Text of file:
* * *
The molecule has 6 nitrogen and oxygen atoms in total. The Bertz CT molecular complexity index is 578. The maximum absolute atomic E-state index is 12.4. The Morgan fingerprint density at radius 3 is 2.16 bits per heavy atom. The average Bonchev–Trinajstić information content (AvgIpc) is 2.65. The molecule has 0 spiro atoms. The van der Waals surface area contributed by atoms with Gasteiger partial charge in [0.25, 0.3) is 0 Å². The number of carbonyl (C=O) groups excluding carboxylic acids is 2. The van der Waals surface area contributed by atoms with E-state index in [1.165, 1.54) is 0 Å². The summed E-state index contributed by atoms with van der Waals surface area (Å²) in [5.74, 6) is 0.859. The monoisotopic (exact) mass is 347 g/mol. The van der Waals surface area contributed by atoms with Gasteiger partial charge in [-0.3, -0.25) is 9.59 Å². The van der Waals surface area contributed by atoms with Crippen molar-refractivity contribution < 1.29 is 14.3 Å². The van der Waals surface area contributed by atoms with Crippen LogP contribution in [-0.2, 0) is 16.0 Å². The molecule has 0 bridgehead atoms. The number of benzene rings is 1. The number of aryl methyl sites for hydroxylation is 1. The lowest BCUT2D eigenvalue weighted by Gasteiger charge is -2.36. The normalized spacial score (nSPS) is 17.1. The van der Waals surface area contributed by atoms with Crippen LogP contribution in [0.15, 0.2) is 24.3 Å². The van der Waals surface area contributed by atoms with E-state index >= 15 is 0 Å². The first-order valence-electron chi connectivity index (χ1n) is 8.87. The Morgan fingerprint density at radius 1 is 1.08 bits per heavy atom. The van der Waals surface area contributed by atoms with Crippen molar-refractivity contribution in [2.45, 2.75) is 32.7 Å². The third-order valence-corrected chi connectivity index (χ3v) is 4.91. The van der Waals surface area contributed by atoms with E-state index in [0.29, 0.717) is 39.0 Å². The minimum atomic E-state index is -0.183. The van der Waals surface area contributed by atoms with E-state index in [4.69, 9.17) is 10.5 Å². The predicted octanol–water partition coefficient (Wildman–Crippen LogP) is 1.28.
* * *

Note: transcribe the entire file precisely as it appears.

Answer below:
The molecule has 6 nitrogen and oxygen atoms in total. The Bertz CT molecular complexity index is 578. The maximum absolute atomic E-state index is 12.4. The Morgan fingerprint density at radius 3 is 2.16 bits per heavy atom. The average Bonchev–Trinajstić information content (AvgIpc) is 2.65. The molecule has 0 spiro atoms. The van der Waals surface area contributed by atoms with Gasteiger partial charge in [0.25, 0.3) is 0 Å². The number of carbonyl (C=O) groups excluding carboxylic acids is 2. The van der Waals surface area contributed by atoms with E-state index in [1.165, 1.54) is 0 Å². The summed E-state index contributed by atoms with van der Waals surface area (Å²) in [5.74, 6) is 0.859. The monoisotopic (exact) mass is 347 g/mol. The van der Waals surface area contributed by atoms with Gasteiger partial charge in [-0.3, -0.25) is 9.59 Å². The van der Waals surface area contributed by atoms with Crippen molar-refractivity contribution < 1.29 is 14.3 Å². The van der Waals surface area contributed by atoms with Crippen LogP contribution in [-0.2, 0) is 16.0 Å². The molecule has 0 bridgehead atoms. The number of benzene rings is 1. The number of aryl methyl sites for hydroxylation is 1. The lowest BCUT2D eigenvalue weighted by Gasteiger charge is -2.36. The normalized spacial score (nSPS) is 17.1. The van der Waals surface area contributed by atoms with Crippen LogP contribution in [0.15, 0.2) is 24.3 Å². The van der Waals surface area contributed by atoms with E-state index >= 15 is 0 Å². The first-order valence-electron chi connectivity index (χ1n) is 8.87. The Morgan fingerprint density at radius 1 is 1.08 bits per heavy atom. The van der Waals surface area contributed by atoms with Crippen molar-refractivity contribution in [2.45, 2.75) is 32.7 Å². The third-order valence-corrected chi connectivity index (χ3v) is 4.91. The van der Waals surface area contributed by atoms with E-state index in [0.29, 0.717) is 39.0 Å². The minimum atomic E-state index is -0.183. The van der Waals surface area contributed by atoms with E-state index in [4.69, 9.17) is 10.5 Å². The predicted octanol–water partition coefficient (Wildman–Crippen LogP) is 1.28.